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Radiother Oncol. 2003 Feb;66(2):203-16.

Radiotherapy treatment planning of prostate cancer using magnetic resonance imaging alone.

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1
Joint Department of Physics, Institute of Cancer Research and Royal Marsden NHS Trust, Downs Road, Sutton, Surrey SM2 5PT, UK.

Abstract

PURPOSE:

Accurate anatomical delineation of the gross tumour volume (GTV) is crucial for effective radiotherapy (RT) treatment of prostate cancers. Although reference to pelvic magnetic resonance (MR) for improved delineation of the prostate is a regular practice in some clinics, MR has not replaced CT due to its geometrical distortions and lack of electron-density information. The possibility and practicality of using MR only for RT treatment planning were studied.

MATERIALS AND METHODS:

The addition of electron-density information to MR images for conformal radiotherapy (CRT) planning of the prostate was quantified by comparing dose distributions created on the homogeneous density- and bulk-density assigned images to original CT for four patients. To quantify the MR geometrical distortions measurements of a phantom imaged in CT (Siemens Somatom Plus 4) and FLASH 3D T1-weighted MR (1.5 T whole body Siemens Magnetom Vision) were compared. Dose statistics from CRT treatment plans made on CT and MR for five patient data were compared to determine if MR-only treatment plans can be made.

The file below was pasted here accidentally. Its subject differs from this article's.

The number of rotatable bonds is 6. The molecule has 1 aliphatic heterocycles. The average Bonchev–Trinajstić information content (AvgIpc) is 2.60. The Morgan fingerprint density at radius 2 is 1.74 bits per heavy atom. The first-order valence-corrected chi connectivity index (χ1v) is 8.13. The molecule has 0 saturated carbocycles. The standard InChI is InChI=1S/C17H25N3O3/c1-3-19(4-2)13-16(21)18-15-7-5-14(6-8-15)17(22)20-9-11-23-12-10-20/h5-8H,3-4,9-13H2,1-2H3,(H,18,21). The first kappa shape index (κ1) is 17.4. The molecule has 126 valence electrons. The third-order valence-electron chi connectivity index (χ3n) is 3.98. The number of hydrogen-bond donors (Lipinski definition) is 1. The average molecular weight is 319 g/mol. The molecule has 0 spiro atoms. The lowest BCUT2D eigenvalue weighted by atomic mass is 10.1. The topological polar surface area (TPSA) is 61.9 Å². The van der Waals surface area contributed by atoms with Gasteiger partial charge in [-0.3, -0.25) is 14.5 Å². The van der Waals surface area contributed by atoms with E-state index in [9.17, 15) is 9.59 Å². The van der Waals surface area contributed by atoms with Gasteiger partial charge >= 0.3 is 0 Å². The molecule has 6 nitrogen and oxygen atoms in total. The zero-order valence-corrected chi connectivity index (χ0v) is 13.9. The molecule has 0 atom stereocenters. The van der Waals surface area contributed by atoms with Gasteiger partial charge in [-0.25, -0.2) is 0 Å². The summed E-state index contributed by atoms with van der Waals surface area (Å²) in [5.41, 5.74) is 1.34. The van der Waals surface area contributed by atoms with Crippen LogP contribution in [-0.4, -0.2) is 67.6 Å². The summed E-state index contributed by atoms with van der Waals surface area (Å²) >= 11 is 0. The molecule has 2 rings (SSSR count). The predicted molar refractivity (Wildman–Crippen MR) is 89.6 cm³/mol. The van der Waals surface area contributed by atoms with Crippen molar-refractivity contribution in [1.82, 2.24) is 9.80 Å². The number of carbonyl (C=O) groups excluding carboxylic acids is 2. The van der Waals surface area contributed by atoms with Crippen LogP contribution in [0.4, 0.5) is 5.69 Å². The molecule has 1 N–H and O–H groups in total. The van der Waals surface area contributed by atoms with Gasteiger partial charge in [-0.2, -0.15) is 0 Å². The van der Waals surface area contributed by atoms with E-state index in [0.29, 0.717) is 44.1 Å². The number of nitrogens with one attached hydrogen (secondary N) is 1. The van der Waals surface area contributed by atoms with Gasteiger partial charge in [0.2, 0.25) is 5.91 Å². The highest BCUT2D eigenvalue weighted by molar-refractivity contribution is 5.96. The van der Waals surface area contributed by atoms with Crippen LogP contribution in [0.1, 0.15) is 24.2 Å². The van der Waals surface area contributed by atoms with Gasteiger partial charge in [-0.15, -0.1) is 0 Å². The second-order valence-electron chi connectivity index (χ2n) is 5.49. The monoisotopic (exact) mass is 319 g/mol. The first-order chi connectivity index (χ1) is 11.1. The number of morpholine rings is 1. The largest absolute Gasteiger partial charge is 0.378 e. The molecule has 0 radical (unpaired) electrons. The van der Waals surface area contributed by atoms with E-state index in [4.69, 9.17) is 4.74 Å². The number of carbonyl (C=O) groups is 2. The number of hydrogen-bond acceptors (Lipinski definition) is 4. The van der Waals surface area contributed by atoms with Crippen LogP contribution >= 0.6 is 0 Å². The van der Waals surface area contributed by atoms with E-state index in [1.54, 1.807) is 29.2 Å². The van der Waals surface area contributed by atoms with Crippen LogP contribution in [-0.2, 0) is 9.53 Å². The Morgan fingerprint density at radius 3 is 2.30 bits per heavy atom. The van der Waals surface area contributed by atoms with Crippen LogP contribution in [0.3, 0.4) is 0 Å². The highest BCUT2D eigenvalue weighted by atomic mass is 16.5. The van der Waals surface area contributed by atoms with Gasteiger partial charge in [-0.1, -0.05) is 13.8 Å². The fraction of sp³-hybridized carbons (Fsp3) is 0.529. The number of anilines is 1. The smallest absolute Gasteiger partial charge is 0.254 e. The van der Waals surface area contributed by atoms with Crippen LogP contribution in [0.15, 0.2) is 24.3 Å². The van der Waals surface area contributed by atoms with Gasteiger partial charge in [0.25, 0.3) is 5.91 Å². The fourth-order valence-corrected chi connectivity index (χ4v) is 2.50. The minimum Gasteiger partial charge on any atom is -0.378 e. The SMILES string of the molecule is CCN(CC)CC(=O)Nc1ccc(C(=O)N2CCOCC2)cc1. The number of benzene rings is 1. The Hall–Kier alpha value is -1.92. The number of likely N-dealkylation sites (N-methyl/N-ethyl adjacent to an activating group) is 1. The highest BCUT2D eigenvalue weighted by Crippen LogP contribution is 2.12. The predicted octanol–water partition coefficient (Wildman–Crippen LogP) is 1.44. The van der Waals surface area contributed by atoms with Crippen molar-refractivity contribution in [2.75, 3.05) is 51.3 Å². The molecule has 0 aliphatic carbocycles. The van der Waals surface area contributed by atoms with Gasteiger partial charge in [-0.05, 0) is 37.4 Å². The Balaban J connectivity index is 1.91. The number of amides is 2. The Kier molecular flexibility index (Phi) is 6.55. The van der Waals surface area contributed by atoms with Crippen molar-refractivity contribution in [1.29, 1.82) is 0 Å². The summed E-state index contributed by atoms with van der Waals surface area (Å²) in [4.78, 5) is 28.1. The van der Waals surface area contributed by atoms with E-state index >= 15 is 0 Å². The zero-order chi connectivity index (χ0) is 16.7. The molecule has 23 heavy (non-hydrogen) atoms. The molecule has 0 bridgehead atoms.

RESULTS:

The differences between dose-plans on bulk-density assigned images when compared to CT were less than 2% when water and bone values were assigned. Dose differences greater than 2% were observed when images of homogeneous-density assignment were compared to the CT. Phantom measurements showed that the distortions in the FLASH 3D T1-weighted MR averaged 2 mm in the volume of interest for prostate RT planning. For the CT and MR prostate planning study, doses delivered to the planning target volume (PTV) in CT and MR were always inside a 93-107% dose range normalised to the isocentre. Also, the doses to the organs-at-risk in the MR images were similar to the doses delivered to the volumes in the registered CT image when the organ volumes between the two images were similar.

CONCLUSIONS:

Negligible differences were observed in dose distribution between CRT plans using bone+water CT number bulk-assigned image and original CT. Also, the MR distortions were reduced to negligible amounts using large bandwidth MR sequence for prostate CRT planning. MR treatment planning was demonstrated using a large bandwidth sequence and bulk-assigned images. The development of higher quality, low distortion MR sequence will allow regular practice of this technique.

PMID:
12648793
[Indexed for MEDLINE]

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